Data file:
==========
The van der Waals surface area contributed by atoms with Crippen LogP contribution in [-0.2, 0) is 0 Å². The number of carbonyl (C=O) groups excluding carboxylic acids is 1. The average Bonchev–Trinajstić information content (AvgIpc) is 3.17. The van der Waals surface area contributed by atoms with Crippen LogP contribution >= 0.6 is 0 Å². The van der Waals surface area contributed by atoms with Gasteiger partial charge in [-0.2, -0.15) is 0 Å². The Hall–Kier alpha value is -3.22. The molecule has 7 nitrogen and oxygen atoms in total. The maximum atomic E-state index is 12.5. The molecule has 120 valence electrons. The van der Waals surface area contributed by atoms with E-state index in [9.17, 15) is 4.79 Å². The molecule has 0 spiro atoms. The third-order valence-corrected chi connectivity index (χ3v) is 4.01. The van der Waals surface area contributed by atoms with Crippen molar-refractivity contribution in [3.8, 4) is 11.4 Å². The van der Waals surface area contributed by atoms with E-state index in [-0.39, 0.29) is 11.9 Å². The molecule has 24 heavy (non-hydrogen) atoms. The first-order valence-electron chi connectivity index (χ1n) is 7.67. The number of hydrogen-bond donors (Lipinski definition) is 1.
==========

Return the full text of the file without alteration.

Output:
The van der Waals surface area contributed by atoms with Crippen LogP contribution in [-0.2, 0) is 0 Å². The number of carbonyl (C=O) groups excluding carboxylic acids is 1. The average Bonchev–Trinajstić information content (AvgIpc) is 3.17. The van der Waals surface area contributed by atoms with Crippen LogP contribution >= 0.6 is 0 Å². The van der Waals surface area contributed by atoms with Gasteiger partial charge in [-0.2, -0.15) is 0 Å². The Hall–Kier alpha value is -3.22. The molecule has 7 nitrogen and oxygen atoms in total. The maximum atomic E-state index is 12.5. The molecule has 120 valence electrons. The van der Waals surface area contributed by atoms with E-state index in [9.17, 15) is 4.79 Å². The molecule has 0 spiro atoms. The third-order valence-corrected chi connectivity index (χ3v) is 4.01. The van der Waals surface area contributed by atoms with Crippen molar-refractivity contribution in [3.8, 4) is 11.4 Å². The van der Waals surface area contributed by atoms with E-state index in [-0.39, 0.29) is 11.9 Å². The molecule has 24 heavy (non-hydrogen) atoms. The first-order valence-electron chi connectivity index (χ1n) is 7.67. The number of hydrogen-bond donors (Lipinski definition) is 1.